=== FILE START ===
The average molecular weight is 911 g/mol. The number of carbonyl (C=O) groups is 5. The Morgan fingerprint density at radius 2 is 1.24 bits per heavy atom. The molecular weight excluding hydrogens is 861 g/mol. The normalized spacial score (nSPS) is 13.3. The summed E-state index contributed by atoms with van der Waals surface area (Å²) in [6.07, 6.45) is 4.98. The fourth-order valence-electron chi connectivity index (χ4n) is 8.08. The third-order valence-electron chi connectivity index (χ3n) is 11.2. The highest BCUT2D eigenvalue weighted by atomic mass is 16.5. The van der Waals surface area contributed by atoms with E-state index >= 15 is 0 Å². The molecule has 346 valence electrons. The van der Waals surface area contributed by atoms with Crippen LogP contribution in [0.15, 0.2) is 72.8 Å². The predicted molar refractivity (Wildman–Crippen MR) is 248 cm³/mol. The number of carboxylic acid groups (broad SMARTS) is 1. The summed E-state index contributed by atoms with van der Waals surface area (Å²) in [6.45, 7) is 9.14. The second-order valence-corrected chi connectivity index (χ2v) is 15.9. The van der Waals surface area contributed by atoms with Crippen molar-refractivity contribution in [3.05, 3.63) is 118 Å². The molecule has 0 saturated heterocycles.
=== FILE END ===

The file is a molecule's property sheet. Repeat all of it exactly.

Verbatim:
The average molecular weight is 911 g/mol. The number of carbonyl (C=O) groups is 5. The Morgan fingerprint density at radius 2 is 1.24 bits per heavy atom. The molecular weight excluding hydrogens is 861 g/mol. The normalized spacial score (nSPS) is 13.3. The summed E-state index contributed by atoms with van der Waals surface area (Å²) in [6.07, 6.45) is 4.98. The fourth-order valence-electron chi connectivity index (χ4n) is 8.08. The third-order valence-electron chi connectivity index (χ3n) is 11.2. The highest BCUT2D eigenvalue weighted by atomic mass is 16.5. The van der Waals surface area contributed by atoms with E-state index >= 15 is 0 Å². The molecule has 346 valence electrons. The van der Waals surface area contributed by atoms with Crippen LogP contribution in [0.15, 0.2) is 72.8 Å². The predicted molar refractivity (Wildman–Crippen MR) is 248 cm³/mol. The number of carboxylic acid groups (broad SMARTS) is 1. The summed E-state index contributed by atoms with van der Waals surface area (Å²) in [6.45, 7) is 9.14. The second-order valence-corrected chi connectivity index (χ2v) is 15.9. The van der Waals surface area contributed by atoms with Crippen molar-refractivity contribution in [3.05, 3.63) is 118 Å². The molecule has 0 saturated heterocycles.